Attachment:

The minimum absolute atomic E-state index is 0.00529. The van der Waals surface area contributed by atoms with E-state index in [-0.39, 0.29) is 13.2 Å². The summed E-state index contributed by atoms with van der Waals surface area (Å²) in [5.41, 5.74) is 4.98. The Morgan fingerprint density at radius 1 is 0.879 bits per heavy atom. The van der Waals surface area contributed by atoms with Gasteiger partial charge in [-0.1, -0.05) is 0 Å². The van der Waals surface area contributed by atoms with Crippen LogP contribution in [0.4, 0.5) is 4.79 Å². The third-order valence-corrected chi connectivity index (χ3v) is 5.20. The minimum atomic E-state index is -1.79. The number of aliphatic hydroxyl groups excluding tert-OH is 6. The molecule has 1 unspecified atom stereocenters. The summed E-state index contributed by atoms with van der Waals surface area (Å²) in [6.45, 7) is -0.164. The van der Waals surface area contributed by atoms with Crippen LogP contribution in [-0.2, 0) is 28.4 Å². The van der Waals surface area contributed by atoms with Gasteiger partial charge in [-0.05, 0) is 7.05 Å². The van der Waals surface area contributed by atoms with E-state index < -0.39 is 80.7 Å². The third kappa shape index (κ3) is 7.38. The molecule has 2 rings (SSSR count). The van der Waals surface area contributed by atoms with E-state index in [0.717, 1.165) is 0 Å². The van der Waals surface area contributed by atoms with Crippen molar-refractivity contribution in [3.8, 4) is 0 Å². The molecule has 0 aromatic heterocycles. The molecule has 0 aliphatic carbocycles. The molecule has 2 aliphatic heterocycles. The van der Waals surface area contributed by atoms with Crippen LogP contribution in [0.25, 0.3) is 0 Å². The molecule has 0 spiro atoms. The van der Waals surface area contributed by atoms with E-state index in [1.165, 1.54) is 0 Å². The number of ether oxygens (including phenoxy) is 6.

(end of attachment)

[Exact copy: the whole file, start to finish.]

The minimum absolute atomic E-state index is 0.00529. The van der Waals surface area contributed by atoms with E-state index in [-0.39, 0.29) is 13.2 Å². The summed E-state index contributed by atoms with van der Waals surface area (Å²) in [5.41, 5.74) is 4.98. The Morgan fingerprint density at radius 1 is 0.879 bits per heavy atom. The van der Waals surface area contributed by atoms with Gasteiger partial charge in [-0.1, -0.05) is 0 Å². The van der Waals surface area contributed by atoms with Crippen LogP contribution in [0.4, 0.5) is 4.79 Å². The third-order valence-corrected chi connectivity index (χ3v) is 5.20. The minimum atomic E-state index is -1.79. The number of aliphatic hydroxyl groups excluding tert-OH is 6. The molecule has 1 unspecified atom stereocenters. The summed E-state index contributed by atoms with van der Waals surface area (Å²) in [6.45, 7) is -0.164. The van der Waals surface area contributed by atoms with Crippen LogP contribution in [-0.2, 0) is 28.4 Å². The van der Waals surface area contributed by atoms with Gasteiger partial charge in [-0.05, 0) is 7.05 Å². The van der Waals surface area contributed by atoms with E-state index < -0.39 is 80.7 Å². The third kappa shape index (κ3) is 7.38. The molecule has 2 rings (SSSR count). The van der Waals surface area contributed by atoms with E-state index in [0.717, 1.165) is 0 Å². The van der Waals surface area contributed by atoms with Crippen molar-refractivity contribution in [3.8, 4) is 0 Å². The molecule has 0 aromatic heterocycles. The molecule has 0 aliphatic carbocycles. The molecule has 2 aliphatic heterocycles. The van der Waals surface area contributed by atoms with Crippen LogP contribution in [0.25, 0.3) is 0 Å². The molecule has 0 spiro atoms. The van der Waals surface area contributed by atoms with E-state index in [1.165, 1.54) is 0 Å². The number of ether oxygens (including phenoxy) is 6.